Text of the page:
Amphetamine – temporary euphoria and a lot of damage. Action and effects of taking amphetamine

Amphetamine – temporary euphoria and a lot of damage. Action and effects of taking amphetamine

Amphetamine has little medical use. It is mainly used as a drug. Amphetamine is not physically addictive but causes severe psychological addiction.

Amphetamine: what is it?

Amphetamines are a group of chemical compounds that are a very common but illegal psychotropic agent. It is a drug that leads to severe mental addiction, destruction of the body (eventually to death) and social exclusion. Amphetamine is taken intravenously, orally, through the nose or smoking. In general, it causes extreme psychomotor stimulation for several hours. The most popular variant of amphetamine is methamphetamine. It has a slightly different structure, but gives very similar effects. To learn more about drugs in general, click here (extended definition from the Great Medical Encyclopedia) – Recovery Direct in South Africa

Amphetamine: how does it work?

Amphetamine stimulates the transmission of impulses between brain neurons. Stimulates the functioning of the cerebral cortex and the activity of neurotransmitters. As a result of these processes, concentration increases, fatigue decreases, appetite disappears, and endurance increases. The more often amphetamine is taken, the higher the dose you need to take to achieve the “desired” effect.

Amphetamine: effects of taking

Amphetamine usually does not cause physical addiction (and if so, very weak, manifested by slight dizziness and shortness of breath). However, this does not mean that amphetamine does not cause physical harm! Often taken, it leads to destruction of the body and serious mental problems. The immediate effects of taking amphetamines are felt for 2-3 hours after taking the drug.

One-off effects of taking amphetamine are:

  • strong psychomotor agitation,
  • anorexia
  • anorexia,
  • increased heart rate
  • fast breathing
  • high blood pressure
  • dilated pupils,
  • dry mouth,
  • increased urine output,
  • formations (the impression that insects walk on the skin),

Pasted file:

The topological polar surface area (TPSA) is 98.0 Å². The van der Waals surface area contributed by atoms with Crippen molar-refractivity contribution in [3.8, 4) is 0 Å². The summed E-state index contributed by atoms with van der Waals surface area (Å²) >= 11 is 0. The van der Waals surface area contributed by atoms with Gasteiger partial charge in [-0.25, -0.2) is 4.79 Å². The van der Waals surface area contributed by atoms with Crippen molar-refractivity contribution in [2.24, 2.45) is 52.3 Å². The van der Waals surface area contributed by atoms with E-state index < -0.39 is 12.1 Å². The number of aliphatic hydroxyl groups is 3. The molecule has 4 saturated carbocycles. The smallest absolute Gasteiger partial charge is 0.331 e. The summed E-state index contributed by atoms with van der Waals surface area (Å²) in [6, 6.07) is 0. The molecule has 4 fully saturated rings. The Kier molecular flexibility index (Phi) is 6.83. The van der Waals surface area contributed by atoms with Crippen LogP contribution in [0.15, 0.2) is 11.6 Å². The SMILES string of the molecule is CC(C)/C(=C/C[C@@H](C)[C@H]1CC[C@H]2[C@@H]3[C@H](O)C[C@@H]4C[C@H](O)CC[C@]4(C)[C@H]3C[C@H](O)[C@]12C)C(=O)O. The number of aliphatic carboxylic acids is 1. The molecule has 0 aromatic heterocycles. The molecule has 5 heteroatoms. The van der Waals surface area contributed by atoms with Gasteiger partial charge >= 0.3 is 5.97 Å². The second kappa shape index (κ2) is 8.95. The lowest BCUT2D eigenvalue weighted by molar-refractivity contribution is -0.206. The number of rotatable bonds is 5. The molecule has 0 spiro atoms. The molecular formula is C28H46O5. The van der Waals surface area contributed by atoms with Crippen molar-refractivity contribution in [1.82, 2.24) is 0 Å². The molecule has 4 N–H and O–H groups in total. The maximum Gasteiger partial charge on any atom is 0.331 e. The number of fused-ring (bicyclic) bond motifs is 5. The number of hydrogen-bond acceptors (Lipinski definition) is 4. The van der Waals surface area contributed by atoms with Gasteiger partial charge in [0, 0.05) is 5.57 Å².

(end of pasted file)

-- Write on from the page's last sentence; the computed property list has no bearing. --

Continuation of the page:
• temporary improvement of concentration,
  • temporary improvement of remembering skills,
  • a subjective sense of power,
  • not feeling anxiety (carelessness, risky behavior),
  • inability to rationally assess one’s own behavior,
  • euphoria,
  • verbosity,
  • aggression.

After taking amphetamine for several days, the body is completely exhausted. A person who has taken the drug falls into a very long sleep lasting up to 48 hours.

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The long-term physical effects of amphetamine drug use are:

  • general nervousness,
  • weight loss,
  • trouble sleeping,
  • cachexia,
  • leaching vitamins from the body,
  • menstrual cycle disorders,
  • tooth enamel damage,
  • kidney and liver damage,
  • decreased potency and a simultaneous increase in sex drive (inability to achieve ejaculation and orgasm).
  • mood swings,
  • aggression,
  • anhedonia (inability to feel pleasure),
  • amphetamine psychosis (delays, delusions, hallucinations, persecution mania; schizophrenia-like states),
  • deep depression.

An overdose of amphetamine alone results in extreme stimulation, hallucinations, elevated body temperature, circulatory failure, microvascular, respiratory muscle paralysis, and even stroke or heart attack! Contaminated amphetamine sold on the streets may contain lead acetate, so it also creates a risk of lead poisoning.

Amphetamine: use in medicine

Amphetamine for medical purposes began to be used in the 1920s. It was known as benzedrine. Attempts have been made to use it to treat bronchial asthma, obesity and narcolepsy. Athletes accepted it as part of doping. It was also used by German and Allied soldiers during World War II.

Today, it is used sporadically in medicine, functioning primarily as a drug. She was removed from the Polish drug database. In a few countries, it is used to treat hyperactivity disorder in children, depression, coma and narcolepsy.

Amphetamine: addiction treatment – addiction treatment in Cape Town

How to treat amphetamine addiction? This drug mainly causes mental addiction, which is why the treatment is based primarily on psychological therapies (for example, cognitive-behavioral therapy). If an addicted person has anxiety, depression or psychosis, you need to introduce pharmacological measures. Addiction treatment also involves combating the resulting diseases (HIV infection, cachexia and so on).